The collection we have also features a copy of the soundtrack on CD. There are 12 tracks, all written by Irving Berlin, who, of course, wrote the songs for the movie – specifically White Christmas.
As the movie continues, Fred walks back into Bing’s life and once again tries to steal his dance partner and his love interest, which creates all kinds of drama once again.
There is one regrettable scene in this movie that I wish was not there. The scene involves blackface and while I understand the purpose of it in the plot of the movie (to hide a character from another character), blackface should never be used as a plot point or anything else. It’s offensive and rude. Still, I hate to see an entire movie tossed out over one scene. The song they sing does talk about how wonderful Abraham Lincoln was for freeing the slaves, but the way they do it – grooooan.
There are African American actors in the movie, and they participate in the blackface scene, also singing praises of Abraham Lincoln. So, what does that mean? I have no idea, other than there are no black actors playing main parts. They are servants and used for humor plot points for part of the movie and while they aren’t mocked or mistreated, it still makes me uncomfortable.
If I had to pick a favorite Christmas movie, it wouldn’t be this one, probably based partially on that scene. It was so cringe and it had been years since I saw it and forgot how bad it was. Incidentally, if you have ever watched this movie on ACM, they deleted the blackface scene and don’t have it in the showing they run each year. I also wouldn’t pick this one as a favorite because it’s not really focused on Christmas, other than Bing singing White Christmas.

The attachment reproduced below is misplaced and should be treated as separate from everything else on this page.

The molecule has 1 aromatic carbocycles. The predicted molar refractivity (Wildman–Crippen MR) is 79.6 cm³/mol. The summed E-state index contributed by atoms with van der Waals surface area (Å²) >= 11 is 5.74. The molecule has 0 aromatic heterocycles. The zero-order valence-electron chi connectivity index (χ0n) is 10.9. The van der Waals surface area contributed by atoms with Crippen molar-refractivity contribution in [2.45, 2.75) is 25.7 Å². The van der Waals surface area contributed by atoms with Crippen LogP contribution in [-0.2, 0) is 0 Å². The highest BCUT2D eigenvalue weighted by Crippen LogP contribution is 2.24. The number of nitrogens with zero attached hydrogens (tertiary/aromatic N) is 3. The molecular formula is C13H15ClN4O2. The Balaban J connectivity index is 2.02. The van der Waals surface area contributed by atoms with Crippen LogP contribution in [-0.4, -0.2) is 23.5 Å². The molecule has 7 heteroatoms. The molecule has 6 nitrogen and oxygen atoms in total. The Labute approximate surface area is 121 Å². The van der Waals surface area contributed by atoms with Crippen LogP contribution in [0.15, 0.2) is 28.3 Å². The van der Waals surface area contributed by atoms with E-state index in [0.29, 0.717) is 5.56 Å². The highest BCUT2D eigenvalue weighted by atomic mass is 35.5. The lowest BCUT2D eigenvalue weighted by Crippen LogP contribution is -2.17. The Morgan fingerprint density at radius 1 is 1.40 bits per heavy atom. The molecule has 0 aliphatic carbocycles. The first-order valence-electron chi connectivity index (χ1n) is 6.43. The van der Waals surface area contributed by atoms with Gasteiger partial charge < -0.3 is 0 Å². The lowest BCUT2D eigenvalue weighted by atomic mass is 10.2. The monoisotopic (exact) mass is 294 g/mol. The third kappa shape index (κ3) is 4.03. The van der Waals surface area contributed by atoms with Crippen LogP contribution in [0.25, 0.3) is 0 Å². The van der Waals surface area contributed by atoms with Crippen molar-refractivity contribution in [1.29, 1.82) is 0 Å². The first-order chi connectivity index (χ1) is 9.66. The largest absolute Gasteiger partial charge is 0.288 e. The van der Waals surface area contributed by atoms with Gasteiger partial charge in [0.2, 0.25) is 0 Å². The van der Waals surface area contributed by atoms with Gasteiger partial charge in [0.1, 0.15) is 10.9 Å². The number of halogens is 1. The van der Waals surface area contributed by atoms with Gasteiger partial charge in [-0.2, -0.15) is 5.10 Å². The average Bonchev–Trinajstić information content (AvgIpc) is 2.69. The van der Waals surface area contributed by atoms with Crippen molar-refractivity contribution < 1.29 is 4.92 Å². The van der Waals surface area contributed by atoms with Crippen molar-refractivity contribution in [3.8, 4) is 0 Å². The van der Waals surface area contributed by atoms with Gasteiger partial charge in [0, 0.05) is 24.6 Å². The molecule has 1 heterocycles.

If I had to pick a favorite Fred Astaire dance, though, it would be the firecracker one in this movie. It is insane and one of the coolest dances I’ve seen in a classic movie.
According to IMBD, “The firecracker dance sequence was added to the movie as a patriotic number, following the attack on Pearl Harbor, which took place during filming. The dance number required three days of rehearsal and took two days to film. Fred Astaire did 38 takes of the number before he was satisfied with it. The crew members had to wear goggles during filming, because the sand from the firecrackers flew into their faces. Also, animation was added to make the firecracker “blasts” more dramatic. Later, Astaire’s shoes for the dance were auctioned off for $116,000 worth of war bonds.”
It is such a horrible shame that the dance sequence was put in a movie with an offensive blackface scene.
I apologized to Erin for suggesting this movie, telling her I really had forgotten how bad the scene was, even though I knew it was there. If you do choose to watch this movie, please skip over the blackface scene and you’ll be better off.
Up next in our lineup of Christmas movies is It’s A Wonderful Life, which should be a lot less uncomfortable to watch.
To finish out the ‘Tis the Cinema’ feature we will be watching two children’s shows, Charlie Brown Christmas and Emmett Otter’s Jug-Band Christmas. I am hoping those two will be a lot more heartwarming.
Feel free to join in with us in watching the next film and shows and blogging about them. We share our blog posts on Thursdays unless life gets in the way and we have to change the day.